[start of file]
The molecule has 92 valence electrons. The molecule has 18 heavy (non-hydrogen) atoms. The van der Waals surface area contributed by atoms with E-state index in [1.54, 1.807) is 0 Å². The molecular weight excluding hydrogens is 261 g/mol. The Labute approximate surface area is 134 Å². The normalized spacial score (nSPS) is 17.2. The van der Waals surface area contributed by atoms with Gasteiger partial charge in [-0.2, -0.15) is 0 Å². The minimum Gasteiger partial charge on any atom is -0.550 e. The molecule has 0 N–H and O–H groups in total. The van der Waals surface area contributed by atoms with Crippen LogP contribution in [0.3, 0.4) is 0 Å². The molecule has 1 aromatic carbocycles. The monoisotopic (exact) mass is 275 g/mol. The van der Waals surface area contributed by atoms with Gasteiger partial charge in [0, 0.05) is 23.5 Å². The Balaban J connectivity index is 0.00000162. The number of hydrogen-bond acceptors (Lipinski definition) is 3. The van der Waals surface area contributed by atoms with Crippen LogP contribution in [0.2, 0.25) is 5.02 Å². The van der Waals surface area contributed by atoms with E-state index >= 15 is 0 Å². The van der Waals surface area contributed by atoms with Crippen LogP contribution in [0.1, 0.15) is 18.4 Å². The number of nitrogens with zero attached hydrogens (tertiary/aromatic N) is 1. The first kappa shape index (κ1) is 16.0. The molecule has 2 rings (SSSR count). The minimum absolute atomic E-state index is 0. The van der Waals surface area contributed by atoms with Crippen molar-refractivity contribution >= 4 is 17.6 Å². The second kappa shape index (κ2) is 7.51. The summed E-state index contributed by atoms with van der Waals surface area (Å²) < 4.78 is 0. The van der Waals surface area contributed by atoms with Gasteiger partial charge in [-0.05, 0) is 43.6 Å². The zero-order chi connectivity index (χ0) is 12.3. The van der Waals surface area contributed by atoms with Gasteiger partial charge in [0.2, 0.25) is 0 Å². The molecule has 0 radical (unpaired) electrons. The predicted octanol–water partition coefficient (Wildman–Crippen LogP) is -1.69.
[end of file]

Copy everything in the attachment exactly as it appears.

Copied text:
The molecule has 92 valence electrons. The molecule has 18 heavy (non-hydrogen) atoms. The van der Waals surface area contributed by atoms with E-state index in [1.54, 1.807) is 0 Å². The molecular weight excluding hydrogens is 261 g/mol. The Labute approximate surface area is 134 Å². The normalized spacial score (nSPS) is 17.2. The van der Waals surface area contributed by atoms with Gasteiger partial charge in [-0.2, -0.15) is 0 Å². The minimum Gasteiger partial charge on any atom is -0.550 e. The molecule has 0 N–H and O–H groups in total. The van der Waals surface area contributed by atoms with Crippen LogP contribution in [0.3, 0.4) is 0 Å². The molecule has 1 aromatic carbocycles. The monoisotopic (exact) mass is 275 g/mol. The van der Waals surface area contributed by atoms with Gasteiger partial charge in [0, 0.05) is 23.5 Å². The Balaban J connectivity index is 0.00000162. The number of hydrogen-bond acceptors (Lipinski definition) is 3. The van der Waals surface area contributed by atoms with Crippen LogP contribution in [0.2, 0.25) is 5.02 Å². The van der Waals surface area contributed by atoms with E-state index >= 15 is 0 Å². The van der Waals surface area contributed by atoms with Crippen LogP contribution in [0.1, 0.15) is 18.4 Å². The number of nitrogens with zero attached hydrogens (tertiary/aromatic N) is 1. The first kappa shape index (κ1) is 16.0. The molecule has 2 rings (SSSR count). The minimum absolute atomic E-state index is 0. The van der Waals surface area contributed by atoms with Crippen molar-refractivity contribution >= 4 is 17.6 Å². The second kappa shape index (κ2) is 7.51. The summed E-state index contributed by atoms with van der Waals surface area (Å²) < 4.78 is 0. The van der Waals surface area contributed by atoms with Gasteiger partial charge in [-0.05, 0) is 43.6 Å². The zero-order chi connectivity index (χ0) is 12.3. The van der Waals surface area contributed by atoms with Gasteiger partial charge in [0.2, 0.25) is 0 Å². The molecule has 0 radical (unpaired) electrons. The predicted octanol–water partition coefficient (Wildman–Crippen LogP) is -1.69.